The goal of the TOPMed program is to generate scientific resources that will improve the understanding of heart, lung, blood, and sleep disorders and advance precision medicine. Precision medicine is an emerging approach to disease prevention and treatment that considers the unique genes and environment of each patient.
The TOPMed program collects whole-genome sequencing and other -omics data. In biology, -omics refers to measurable differences or changes in biological molecules, such as genes, metabolites, proteins, and RNA. The program will integrate -omics data with molecular, behavioral, imaging, environmental, and clinical data to improve the prevention and treatment of heart, lung, blood, and sleep disorders.
The TOPMed program will specifically support the National Heart, Lung, and Blood Institute (NHLBI) Precision Medicine Activities. The program also complements the National Institutes of Health (NIH) Precision Medicine Initiative and All of Us Research Program, which will collect data from one million or more people to help study a range of health issues and diseases.
In 2016, the NHLBI released its Strategic Vision, which will guide the Institute’s research activities for the coming decade. The TOPMed program addresses many of the objectives, compelling questions, and critical challenges identified in the plan. For example, the program will leverage new technologies and advances in data science to promote discoveries about the earliest origins of diseases and individual differences in disease processes. The program will also leverage data from diverse participants in NHLBI’s population and epidemiology studies to enable research on health differences among populations.
The TOPMed program will support research that furthers our understanding of heart, lung, blood, and sleep disorders. The program may lead to future scientific discoveries such as:
As the first step in the TOPMed program, the NHLBI established the WGS project. The WGS project is collecting whole-genome sequencing data for individuals who have well-defined clinical phenotypes and outcomes from earlier NHLBI-funded studies. The project has sequenced over 90,000 individual genomes and plans to sequence more than 120,000.
TOPMed researchers have started releasing WGS project data through the NIH Database of Genotypes and Phenotypes (dbGaP). Currently, there are over 30,000 whole genome sequences in dbGAP and approximately 45,000 more will be added to dbGaP in early 2018. The dbGaP was developed to archive and distribute data from studies that have investigated the interaction of genotype and phenotype, including all genome-wide association studies supported by the NIH.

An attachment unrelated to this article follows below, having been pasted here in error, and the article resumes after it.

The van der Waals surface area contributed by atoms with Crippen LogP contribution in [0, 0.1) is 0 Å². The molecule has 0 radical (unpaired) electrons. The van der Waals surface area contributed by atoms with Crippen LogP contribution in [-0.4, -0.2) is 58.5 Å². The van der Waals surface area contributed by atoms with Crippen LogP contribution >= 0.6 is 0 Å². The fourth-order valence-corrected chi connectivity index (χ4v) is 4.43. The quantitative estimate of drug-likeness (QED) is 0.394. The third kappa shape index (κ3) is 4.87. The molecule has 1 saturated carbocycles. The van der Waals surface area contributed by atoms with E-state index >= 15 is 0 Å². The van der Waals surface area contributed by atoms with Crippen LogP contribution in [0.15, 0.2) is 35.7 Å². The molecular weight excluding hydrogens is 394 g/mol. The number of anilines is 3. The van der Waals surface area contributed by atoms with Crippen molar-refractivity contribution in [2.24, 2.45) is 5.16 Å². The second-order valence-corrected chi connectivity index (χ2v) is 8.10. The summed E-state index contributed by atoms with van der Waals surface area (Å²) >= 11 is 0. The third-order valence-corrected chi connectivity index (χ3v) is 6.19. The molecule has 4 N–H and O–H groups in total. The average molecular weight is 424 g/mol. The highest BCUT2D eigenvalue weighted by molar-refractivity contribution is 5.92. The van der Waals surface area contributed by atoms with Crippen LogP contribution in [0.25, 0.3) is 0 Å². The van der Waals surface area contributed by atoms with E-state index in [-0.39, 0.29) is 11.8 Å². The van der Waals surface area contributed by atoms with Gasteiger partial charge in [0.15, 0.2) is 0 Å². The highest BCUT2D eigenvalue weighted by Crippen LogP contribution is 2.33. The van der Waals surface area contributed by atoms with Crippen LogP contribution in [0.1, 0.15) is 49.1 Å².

The TOPMed program has started studies to collect -omics data in a subset of WGS project participants. Currently, these -omics studies are collecting RNA, gene, and metabolite profiles from individuals who participated in the NHLBI-funded Multi-Ethnic Study of Atherosclerosis (MESA).
To help build -omics data, the NHLBI plans to review applications from researchers interested in contributing samples for the TOPMed WGS project and other -omics studies. The NHLBI is also supporting efforts to develop new ways to analyze -omics data. Data from NHLBI’s TOPMed program are one of three NIH-funded datasets included in a recently announced NIH Data Commons Pilot Phase, a part of the NIH Big Data to Knowledge (BD2K) program. Visit the NIH Common Fund’s NIH Data Commons Pilot Phase Explores Using the Cloud to Access and Share FAIR Biomedical Big Data page to learn more about the NIH Data Commons Pilot Phase, its awardees, and its test case data sets that include TOPMed program data. Read more about NHLBI precision medicine funding opportunities.
The TOPMed program consortium includes many centers, including the Data Coordination Center and the Informatics Research Center that serve the entire TOPMed program. As the TOPMed program grows, the NHLBI anticipates that other centers will join the consortium.
WHAT: In a bold step for precision medicine, researchers at the National, Heart, Lung, and Blood Institute (NHLBI) today announced they are releasing for study nearly 9,000 whole genomes, courtesy of participants in the Institute’s Trans-Omics for Precision Medicine Program (TOPMed). The genomes—an organism’s complete set of DNA—are the first ever...